Let’s not kid ourselves, Apple phone chargers are flimsy and expensive – I’ve not had one iPhone that doesn’t need a new charger after six months – but buying a fake to save a few pounds could prove costly.
Our Twitter poll revealed that over half (57%) would buy a counterfeit Apple charger…
— ConferenceCall.co.uk (@ConfCallUK) December 5, 2016
…but here’s why doing so could put both yourself and others in serious danger.
Danger, high voltage
A check on the safety of counterfeit electrical goods has found 99% of fake Apple chargers, bought online from suppliers across the globe, failed the most basic of safety tests.
A second set of tests were carried out on second-hand electrical goods, focusing on items sold in charity shops, antique dealers, and second-hand shops, and found 15% of the 3,019 used electrical goods were non-compliant, a figure that rose to 27% in London.
So if you’re thinking of saving some money this Christmas and buying second hand, or even considering counterfeit electrical items, the advice is to think again.
Leon Livermore, Chartered Trading Standards Institute chief executive, said: “Only buy second-hand electrical goods that have been tested and only buy online electrical goods from trusted suppliers.
“It might cost a few pounds more but counterfeit and second-hand goods are an unknown entity that could cost you your home or even your life, or the life of a loved-one.”
How to spot a fake
Although the number of potentially dangerous electrical goods on the market is a cause for concern, there are simple steps you can take to stay safe.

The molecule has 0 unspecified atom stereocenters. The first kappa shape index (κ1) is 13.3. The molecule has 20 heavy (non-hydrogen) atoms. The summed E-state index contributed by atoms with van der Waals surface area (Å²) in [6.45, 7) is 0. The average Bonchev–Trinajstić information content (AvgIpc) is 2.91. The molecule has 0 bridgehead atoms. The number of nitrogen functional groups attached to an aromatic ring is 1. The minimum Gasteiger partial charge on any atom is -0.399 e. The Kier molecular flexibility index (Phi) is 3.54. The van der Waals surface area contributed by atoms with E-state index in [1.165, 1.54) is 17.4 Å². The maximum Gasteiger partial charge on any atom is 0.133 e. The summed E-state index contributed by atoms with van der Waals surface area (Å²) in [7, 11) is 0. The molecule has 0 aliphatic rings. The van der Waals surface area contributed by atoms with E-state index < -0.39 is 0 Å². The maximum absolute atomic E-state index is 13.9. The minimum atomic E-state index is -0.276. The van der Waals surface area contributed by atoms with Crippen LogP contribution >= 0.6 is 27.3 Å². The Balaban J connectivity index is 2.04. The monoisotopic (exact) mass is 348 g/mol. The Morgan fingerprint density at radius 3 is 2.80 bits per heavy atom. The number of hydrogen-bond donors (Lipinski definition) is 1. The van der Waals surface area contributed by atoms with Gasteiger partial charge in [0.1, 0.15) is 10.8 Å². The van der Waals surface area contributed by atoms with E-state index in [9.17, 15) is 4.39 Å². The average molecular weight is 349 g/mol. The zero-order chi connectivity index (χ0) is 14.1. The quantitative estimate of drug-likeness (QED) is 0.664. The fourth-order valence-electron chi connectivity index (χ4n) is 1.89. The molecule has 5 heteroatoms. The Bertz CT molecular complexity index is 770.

- Always look for a CE safety mark – though still approach with care as counterfeiters are wise to this and forge the logo – as well as a brand name or logo, and batch number.
- Check the user instructions include a condition of sale and limitations of use, how to operate the charger safely, as well as basic electrical safety guidance and how to dispose of the item safely. If these details aren’t included, approach with caution.
And when it comes to chargers, plug the charger into a wall socket, without switching it on or connecting to a device, to make sure it fits in easily – if not, the pins could be the wrong size, meaning the item is counterfeit.
Gillian Guy, chief executive of Citizens Advice, su: “Counterfeit electrical goods are likely to be poor quality and in the worst cases unsafe.
“Look out for tell-tale signs of counterfeiting such as mistakes in brand names or logos, and check plugs for safety marks – all genuine electrical items made in the EU should have a CE mark on them.”
And when using any electrical appliances, it’s important to remember not to overcharge them and to never cover devices when charging or use a charger with a cracked case or frayed cable.
Have you ever bought,or would you ever buy, counterfeit electrical items? Let us know…